Midwest biker baron Harry (Taco) Bowman died behind bars of cancer over the weekend at 69. The legendary Outlaws Motorcycle Club President ran his biker empire from Detroit and brought the Outlaws to prominence nationwide, presenting a formidable challenger to Hells Angels founder Ralph (Sonny) Barger as America’s most powerful biker boss at the apex of his reign in the 1990s.

Called “Taco” for his dark complexion and resemblance to someone of Hispanic heritage, Bowman, simultaneously feared, beloved and respected, was serving a life prison sentence in a federal correctional facility for racketeering and murder. He was found guilty at a 2001 trial in Florida, many of the offenses charged being connected to beatings, bombings and coldblooded slayings ordered during the Outlaws ongoing war with Barger’s West Coast-based Hells Angels. Barger and Bowman both took out murder contracts on each other.

Bowman was a gangland chameleon and the consummate underworld politician. He forged strong ties to Detroit’s Italian mafia and Eastern-European criminals in the area and would often shed his long hair, beard and Outlaws “rocker” for a businessman’s cut and three-piece suit in order to build valuable relationships in the white collar world. Living in a mansion on “Mafia Row” in posh Grosse Pointe Park, Michigan, he was often chauffeured around town in a custom-designed Rolls Royce and sent his children to an exclusive private school.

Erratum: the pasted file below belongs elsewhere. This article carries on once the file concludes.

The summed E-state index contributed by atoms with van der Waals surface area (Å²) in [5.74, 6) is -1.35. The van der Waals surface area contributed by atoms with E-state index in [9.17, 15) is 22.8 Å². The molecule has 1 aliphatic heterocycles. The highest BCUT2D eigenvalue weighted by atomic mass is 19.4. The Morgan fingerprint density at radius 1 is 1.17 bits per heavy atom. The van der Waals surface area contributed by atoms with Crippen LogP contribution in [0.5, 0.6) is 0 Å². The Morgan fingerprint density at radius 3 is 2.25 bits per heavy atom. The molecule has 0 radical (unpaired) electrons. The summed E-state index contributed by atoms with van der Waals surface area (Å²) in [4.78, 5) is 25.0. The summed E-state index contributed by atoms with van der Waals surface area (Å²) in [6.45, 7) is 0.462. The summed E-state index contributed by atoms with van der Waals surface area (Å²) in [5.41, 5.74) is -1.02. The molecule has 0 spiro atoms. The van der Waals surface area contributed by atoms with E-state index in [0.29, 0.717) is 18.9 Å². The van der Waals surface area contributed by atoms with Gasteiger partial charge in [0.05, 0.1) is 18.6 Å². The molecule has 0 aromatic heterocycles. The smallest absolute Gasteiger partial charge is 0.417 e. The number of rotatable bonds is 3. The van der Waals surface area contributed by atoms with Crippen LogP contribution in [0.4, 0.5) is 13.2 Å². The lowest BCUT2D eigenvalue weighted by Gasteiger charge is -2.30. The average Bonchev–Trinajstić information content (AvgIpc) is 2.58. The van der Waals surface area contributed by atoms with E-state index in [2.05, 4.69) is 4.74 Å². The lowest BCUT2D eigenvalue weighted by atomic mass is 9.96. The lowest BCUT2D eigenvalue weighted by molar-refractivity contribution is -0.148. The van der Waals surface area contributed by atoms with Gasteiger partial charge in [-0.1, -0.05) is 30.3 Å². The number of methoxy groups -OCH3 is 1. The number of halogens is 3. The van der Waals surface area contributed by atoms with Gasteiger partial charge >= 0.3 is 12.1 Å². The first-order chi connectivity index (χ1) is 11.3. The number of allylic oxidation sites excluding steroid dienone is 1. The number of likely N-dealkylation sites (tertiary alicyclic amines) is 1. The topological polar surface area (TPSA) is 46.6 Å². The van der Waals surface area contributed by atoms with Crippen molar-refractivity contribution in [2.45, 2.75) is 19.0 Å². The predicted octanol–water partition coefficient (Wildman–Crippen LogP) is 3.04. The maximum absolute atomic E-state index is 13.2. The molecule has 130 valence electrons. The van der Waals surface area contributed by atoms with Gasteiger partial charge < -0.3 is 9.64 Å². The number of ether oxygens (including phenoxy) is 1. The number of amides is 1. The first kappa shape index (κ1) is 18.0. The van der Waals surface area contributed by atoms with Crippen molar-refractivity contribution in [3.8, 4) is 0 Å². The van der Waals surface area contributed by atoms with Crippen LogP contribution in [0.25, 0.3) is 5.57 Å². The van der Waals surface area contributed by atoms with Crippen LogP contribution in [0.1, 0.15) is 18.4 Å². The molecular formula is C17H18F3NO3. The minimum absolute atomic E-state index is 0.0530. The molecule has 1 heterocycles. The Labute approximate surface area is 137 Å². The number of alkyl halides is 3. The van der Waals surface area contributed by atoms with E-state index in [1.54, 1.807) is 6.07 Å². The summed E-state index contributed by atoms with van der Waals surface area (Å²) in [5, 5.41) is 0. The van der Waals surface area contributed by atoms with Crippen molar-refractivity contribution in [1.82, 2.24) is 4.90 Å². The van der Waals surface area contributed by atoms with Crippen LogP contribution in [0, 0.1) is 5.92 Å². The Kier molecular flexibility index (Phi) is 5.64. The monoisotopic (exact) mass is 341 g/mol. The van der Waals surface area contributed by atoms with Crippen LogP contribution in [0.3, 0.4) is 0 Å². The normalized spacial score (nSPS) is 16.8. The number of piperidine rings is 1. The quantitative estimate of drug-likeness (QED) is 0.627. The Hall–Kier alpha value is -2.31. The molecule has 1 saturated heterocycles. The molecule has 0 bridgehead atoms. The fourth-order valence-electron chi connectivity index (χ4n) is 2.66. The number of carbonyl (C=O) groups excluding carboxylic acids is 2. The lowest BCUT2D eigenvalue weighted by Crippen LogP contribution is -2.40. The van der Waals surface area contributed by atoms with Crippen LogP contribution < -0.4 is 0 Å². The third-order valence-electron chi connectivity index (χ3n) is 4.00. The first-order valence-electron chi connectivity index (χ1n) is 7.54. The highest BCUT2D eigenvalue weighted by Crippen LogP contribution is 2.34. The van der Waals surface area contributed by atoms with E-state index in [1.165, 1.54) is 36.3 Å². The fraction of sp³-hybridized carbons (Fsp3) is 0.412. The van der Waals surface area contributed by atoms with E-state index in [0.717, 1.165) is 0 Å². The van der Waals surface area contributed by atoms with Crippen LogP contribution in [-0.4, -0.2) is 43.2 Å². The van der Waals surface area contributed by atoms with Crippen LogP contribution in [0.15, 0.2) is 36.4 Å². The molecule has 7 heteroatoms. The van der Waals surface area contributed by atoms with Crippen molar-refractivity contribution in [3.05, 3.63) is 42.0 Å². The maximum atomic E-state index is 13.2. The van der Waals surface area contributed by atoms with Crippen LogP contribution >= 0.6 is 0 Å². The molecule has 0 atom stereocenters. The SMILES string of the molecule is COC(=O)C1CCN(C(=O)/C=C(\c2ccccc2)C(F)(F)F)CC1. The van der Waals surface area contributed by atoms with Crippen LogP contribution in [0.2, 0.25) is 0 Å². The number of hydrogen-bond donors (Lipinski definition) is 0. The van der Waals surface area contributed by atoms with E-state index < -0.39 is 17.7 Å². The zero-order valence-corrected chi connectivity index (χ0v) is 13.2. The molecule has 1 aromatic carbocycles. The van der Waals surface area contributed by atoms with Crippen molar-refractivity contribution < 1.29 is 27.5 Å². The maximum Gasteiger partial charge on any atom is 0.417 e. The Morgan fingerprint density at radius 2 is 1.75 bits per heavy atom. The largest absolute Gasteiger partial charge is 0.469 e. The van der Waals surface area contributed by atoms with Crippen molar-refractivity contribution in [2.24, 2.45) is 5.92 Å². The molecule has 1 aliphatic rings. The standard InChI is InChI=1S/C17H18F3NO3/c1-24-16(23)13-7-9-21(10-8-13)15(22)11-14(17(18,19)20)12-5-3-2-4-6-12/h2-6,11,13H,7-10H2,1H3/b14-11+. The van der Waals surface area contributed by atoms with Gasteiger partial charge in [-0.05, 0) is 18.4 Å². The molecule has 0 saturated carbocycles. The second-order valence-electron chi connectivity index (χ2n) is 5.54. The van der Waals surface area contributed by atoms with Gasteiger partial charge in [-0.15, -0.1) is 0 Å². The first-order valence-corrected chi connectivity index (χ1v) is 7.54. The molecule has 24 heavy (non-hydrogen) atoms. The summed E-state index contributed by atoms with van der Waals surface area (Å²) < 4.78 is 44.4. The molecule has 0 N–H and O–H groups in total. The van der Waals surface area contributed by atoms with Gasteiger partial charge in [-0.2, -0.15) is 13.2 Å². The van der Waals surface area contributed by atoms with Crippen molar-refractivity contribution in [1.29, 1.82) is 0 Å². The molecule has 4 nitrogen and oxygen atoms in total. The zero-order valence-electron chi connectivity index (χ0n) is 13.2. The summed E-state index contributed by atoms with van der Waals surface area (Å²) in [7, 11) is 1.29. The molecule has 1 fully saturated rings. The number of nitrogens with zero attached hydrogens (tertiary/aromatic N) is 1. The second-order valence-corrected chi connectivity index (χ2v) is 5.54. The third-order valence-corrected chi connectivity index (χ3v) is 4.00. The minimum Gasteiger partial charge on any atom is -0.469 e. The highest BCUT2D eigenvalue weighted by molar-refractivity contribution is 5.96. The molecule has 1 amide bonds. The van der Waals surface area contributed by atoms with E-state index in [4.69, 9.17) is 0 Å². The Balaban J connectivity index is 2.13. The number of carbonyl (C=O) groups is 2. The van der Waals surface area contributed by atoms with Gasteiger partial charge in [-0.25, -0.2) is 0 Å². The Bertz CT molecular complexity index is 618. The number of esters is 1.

When he was elected International President of the Outlaws in 1984, Bowman moved the club’s headquarters from Chicago, where the club was established, to his hometown of Detroit and spearheaded a campaign to take over all of Florida, previously considered a biker’s no-man’s land, a place where everybody can operate free of territory disputes. A magnetic leader, Bowman also pushed for the diversification of Outlaws street rackets, expanding from an investment structure based primarily on narcotics to a portfolio boasting gambling, loansharking and extortion to augment the drug proceeds. He had the vision to expand The Outlaws and set up the club’s first international chapters, first in Canada and then later in Europe.

Upon being indicted in 1997, Bowman went on the run. With the help of the Detroit and Chicago mobs, he avoided arrest for two years. Making it on to the FBI’s Ten Most Wanted List, he was eventually apprehended in a suburb outside Detroit in the summer of 1999. Years earlier, he had beefed with the Detroit mafia over gambling turf but finessed his way out of a murder contract placed on his head and quickly repaired his bond with local mob chieftains.

Bowman’s downfall resulted from the flipping of his main enforcer Wayne (Joe Black) Hicks, who Bowman assigned the task of overseeing Outlaws activity in Florida and getting other biker gangs in the region in line. Hicks came up through the club’s ranks in the Toledo, Ohio chapter and began cooperating following his 1996 arrest.

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